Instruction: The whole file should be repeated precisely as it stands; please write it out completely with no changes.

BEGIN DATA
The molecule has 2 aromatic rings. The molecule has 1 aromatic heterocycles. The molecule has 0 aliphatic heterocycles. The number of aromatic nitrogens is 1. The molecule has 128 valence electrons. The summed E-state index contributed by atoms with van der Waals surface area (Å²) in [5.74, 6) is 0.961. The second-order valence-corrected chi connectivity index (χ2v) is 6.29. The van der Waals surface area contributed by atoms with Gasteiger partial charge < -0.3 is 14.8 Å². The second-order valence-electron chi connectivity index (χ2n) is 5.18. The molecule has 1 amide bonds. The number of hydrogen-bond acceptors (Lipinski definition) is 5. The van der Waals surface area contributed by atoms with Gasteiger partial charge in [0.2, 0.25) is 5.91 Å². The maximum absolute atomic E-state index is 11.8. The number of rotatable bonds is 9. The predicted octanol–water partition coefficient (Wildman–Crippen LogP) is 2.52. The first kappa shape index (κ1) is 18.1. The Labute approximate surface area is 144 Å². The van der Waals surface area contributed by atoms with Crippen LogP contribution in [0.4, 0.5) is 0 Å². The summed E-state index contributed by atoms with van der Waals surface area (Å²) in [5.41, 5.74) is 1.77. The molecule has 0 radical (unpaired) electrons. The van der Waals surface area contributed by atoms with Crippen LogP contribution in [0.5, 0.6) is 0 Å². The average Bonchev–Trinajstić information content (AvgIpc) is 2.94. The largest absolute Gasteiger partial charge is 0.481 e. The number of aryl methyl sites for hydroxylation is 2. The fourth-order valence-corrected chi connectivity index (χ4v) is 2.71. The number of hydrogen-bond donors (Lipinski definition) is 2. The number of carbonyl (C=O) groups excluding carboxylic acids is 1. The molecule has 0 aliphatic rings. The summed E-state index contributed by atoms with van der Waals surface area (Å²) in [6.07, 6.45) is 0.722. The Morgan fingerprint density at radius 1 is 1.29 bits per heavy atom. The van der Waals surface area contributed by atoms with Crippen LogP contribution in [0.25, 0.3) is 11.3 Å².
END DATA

The molecule has 2 aromatic rings. The molecule has 1 aromatic heterocycles. The molecule has 0 aliphatic heterocycles. The number of aromatic nitrogens is 1. The molecule has 128 valence electrons. The summed E-state index contributed by atoms with van der Waals surface area (Å²) in [5.74, 6) is 0.961. The second-order valence-corrected chi connectivity index (χ2v) is 6.29. The van der Waals surface area contributed by atoms with Gasteiger partial charge < -0.3 is 14.8 Å². The second-order valence-electron chi connectivity index (χ2n) is 5.18. The molecule has 1 amide bonds. The number of hydrogen-bond acceptors (Lipinski definition) is 5. The van der Waals surface area contributed by atoms with Gasteiger partial charge in [0.2, 0.25) is 5.91 Å². The maximum absolute atomic E-state index is 11.8. The number of rotatable bonds is 9. The predicted octanol–water partition coefficient (Wildman–Crippen LogP) is 2.52. The first kappa shape index (κ1) is 18.1. The Labute approximate surface area is 144 Å². The van der Waals surface area contributed by atoms with Crippen LogP contribution in [0.4, 0.5) is 0 Å². The summed E-state index contributed by atoms with van der Waals surface area (Å²) in [5.41, 5.74) is 1.77. The molecule has 0 radical (unpaired) electrons. The van der Waals surface area contributed by atoms with Crippen LogP contribution in [0.5, 0.6) is 0 Å². The average Bonchev–Trinajstić information content (AvgIpc) is 2.94. The largest absolute Gasteiger partial charge is 0.481 e. The number of aryl methyl sites for hydroxylation is 2. The fourth-order valence-corrected chi connectivity index (χ4v) is 2.71. The number of hydrogen-bond donors (Lipinski definition) is 2. The number of carbonyl (C=O) groups excluding carboxylic acids is 1. The molecule has 0 aliphatic rings. The summed E-state index contributed by atoms with van der Waals surface area (Å²) in [6.07, 6.45) is 0.722. The Morgan fingerprint density at radius 1 is 1.29 bits per heavy atom. The van der Waals surface area contributed by atoms with Crippen LogP contribution in [0.25, 0.3) is 11.3 Å².